Ninth Circuit Agrees Non-Signatory Cannot Be Compelled to Arbitrate Under California Law

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Defendants appealed a California federal district court order denying their motion to compel arbitration of the plaintiff’s claims for trade secret misappropriation, common law misappropriation, and unfair competition. The issue was whether the plaintiff could be equitably compelled to arbitrate, despite there being no contract in which it agreed to do so. The Ninth Circuit held there was no basis for compelling arbitration. The court noted that under California law, a non-signatory to an arbitration agreement may be compelled to arbitrate under two circumstances: (i) if its claims are “dependent, on or inextricably intertwined” with the underlying contractual obligations of the agreement containing the arbitration clause; or (ii) if it receives a “direct benefit” from the contract containing the arbitration clause. Agreeing that neither circumstance was present here, the court affirmed the district court order denying the defendants’ motion to compel.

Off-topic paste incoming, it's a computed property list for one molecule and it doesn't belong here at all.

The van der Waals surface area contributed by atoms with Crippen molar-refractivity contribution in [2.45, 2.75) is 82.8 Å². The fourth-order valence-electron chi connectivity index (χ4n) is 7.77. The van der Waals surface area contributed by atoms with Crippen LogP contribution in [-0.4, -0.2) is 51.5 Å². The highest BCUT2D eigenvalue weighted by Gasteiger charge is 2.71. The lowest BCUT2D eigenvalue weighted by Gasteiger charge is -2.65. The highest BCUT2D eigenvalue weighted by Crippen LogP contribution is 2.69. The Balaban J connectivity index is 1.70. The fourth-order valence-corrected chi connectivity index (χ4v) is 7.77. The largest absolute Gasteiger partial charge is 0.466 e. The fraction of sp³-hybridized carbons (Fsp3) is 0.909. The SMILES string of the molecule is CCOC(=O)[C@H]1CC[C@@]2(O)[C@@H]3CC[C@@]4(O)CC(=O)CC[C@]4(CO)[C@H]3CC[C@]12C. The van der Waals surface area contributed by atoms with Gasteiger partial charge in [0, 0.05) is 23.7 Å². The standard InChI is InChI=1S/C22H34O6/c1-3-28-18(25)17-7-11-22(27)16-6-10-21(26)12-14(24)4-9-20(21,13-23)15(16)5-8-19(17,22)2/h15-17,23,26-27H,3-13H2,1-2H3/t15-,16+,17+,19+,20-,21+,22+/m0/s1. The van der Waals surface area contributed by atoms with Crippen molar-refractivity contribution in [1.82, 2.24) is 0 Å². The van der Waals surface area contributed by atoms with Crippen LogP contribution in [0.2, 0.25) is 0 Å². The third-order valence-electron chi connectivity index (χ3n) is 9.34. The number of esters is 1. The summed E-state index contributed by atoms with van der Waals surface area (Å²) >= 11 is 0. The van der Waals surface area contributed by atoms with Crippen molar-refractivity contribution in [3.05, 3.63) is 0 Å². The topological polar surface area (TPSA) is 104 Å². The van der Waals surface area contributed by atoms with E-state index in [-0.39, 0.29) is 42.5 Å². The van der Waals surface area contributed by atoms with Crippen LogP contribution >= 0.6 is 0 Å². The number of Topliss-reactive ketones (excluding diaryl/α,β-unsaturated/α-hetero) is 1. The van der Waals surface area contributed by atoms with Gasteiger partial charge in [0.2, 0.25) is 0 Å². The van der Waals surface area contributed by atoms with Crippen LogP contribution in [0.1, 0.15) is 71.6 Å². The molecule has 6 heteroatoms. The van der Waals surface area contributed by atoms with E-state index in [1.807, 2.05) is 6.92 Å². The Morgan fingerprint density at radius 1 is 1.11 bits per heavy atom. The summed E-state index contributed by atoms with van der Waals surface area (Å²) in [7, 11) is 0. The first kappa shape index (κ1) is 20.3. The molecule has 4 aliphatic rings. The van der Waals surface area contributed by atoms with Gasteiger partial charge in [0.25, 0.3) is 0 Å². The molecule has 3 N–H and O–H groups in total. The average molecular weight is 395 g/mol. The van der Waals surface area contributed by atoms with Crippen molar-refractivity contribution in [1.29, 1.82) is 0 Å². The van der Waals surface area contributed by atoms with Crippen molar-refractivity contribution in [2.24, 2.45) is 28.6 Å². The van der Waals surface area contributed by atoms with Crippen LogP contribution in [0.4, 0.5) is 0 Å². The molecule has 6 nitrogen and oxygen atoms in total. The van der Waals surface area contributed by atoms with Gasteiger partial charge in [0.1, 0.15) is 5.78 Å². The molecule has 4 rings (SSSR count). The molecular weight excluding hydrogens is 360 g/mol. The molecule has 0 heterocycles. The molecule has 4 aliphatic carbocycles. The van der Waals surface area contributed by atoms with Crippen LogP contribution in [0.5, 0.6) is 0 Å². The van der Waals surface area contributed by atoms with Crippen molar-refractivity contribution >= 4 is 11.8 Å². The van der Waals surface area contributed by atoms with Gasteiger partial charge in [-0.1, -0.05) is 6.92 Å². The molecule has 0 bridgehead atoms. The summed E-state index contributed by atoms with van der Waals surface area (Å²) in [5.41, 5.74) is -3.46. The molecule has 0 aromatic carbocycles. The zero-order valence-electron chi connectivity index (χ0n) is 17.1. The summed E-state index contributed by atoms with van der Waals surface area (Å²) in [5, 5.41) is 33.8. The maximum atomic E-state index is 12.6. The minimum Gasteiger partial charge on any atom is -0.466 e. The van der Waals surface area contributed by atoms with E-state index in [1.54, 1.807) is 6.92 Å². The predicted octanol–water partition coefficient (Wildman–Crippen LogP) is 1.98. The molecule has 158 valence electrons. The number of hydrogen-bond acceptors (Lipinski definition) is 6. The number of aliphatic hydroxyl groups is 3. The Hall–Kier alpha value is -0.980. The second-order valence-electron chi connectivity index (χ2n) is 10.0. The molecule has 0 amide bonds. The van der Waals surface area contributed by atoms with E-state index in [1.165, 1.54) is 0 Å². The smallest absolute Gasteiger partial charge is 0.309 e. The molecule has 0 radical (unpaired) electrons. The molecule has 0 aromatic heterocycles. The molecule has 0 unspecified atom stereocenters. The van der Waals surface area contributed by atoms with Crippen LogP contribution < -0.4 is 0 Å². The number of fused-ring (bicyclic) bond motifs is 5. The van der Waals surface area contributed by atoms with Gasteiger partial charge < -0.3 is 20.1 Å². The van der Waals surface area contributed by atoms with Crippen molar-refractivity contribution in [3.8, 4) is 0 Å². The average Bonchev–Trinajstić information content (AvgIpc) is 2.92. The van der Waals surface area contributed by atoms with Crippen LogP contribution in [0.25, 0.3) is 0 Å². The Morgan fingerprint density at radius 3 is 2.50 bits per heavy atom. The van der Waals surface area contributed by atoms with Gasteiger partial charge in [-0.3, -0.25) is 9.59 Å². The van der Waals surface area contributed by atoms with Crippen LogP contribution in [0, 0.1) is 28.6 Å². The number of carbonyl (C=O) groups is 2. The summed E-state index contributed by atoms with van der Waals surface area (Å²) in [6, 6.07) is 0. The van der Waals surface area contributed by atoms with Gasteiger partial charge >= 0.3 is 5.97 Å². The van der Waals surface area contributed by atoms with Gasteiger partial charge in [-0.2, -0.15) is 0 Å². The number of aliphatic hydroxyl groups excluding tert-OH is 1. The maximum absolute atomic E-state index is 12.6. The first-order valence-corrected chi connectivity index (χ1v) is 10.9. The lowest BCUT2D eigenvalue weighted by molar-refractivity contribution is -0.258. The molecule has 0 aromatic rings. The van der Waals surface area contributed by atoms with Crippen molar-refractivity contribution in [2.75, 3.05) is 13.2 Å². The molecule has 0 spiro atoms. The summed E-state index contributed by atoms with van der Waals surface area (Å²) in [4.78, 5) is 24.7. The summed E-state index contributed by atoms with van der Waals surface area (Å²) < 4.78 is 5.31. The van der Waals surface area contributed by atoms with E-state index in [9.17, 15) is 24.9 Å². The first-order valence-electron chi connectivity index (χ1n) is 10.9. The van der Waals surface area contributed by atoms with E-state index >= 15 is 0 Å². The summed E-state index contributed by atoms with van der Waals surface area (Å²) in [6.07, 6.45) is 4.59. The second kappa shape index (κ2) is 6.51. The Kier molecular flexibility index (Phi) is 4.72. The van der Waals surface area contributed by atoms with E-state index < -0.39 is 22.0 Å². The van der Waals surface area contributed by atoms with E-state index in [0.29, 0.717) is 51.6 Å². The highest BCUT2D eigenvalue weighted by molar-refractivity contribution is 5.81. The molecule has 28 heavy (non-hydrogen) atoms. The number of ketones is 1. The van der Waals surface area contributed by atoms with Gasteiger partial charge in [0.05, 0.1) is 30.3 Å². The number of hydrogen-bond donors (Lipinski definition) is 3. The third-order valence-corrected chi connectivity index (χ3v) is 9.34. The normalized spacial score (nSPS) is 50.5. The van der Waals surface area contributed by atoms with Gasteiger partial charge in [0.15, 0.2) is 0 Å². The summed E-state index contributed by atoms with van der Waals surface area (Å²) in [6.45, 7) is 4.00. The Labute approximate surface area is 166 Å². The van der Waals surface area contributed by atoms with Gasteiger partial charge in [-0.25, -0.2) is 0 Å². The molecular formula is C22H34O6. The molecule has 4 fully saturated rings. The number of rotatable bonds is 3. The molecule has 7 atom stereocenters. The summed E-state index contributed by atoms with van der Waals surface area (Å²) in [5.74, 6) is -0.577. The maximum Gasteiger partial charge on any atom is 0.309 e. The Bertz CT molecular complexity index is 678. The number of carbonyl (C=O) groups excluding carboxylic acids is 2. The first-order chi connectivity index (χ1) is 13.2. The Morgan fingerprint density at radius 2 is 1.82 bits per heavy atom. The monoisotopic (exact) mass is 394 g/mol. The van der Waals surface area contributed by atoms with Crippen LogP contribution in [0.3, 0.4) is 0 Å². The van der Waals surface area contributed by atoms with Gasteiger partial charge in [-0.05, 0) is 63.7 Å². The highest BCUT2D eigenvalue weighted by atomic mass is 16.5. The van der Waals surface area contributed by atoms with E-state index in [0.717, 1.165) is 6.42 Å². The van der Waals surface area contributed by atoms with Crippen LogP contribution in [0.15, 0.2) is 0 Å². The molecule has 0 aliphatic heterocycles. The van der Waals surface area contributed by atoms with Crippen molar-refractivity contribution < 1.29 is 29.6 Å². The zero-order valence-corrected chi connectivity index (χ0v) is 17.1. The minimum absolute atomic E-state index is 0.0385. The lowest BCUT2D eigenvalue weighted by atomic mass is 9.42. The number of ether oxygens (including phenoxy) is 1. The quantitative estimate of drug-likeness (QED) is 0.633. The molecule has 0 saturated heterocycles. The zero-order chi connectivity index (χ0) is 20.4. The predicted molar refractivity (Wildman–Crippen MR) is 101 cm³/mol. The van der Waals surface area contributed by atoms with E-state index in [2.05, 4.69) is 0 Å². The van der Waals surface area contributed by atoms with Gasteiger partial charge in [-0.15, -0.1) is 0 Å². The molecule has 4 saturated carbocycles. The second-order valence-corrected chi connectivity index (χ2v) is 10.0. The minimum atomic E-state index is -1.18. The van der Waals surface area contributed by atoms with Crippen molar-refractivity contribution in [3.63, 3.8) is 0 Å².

Thrasio, LLC v. Boosted Commerce, Inc., No. 21-55621 (9th Cir. Mar. 18, 2022).

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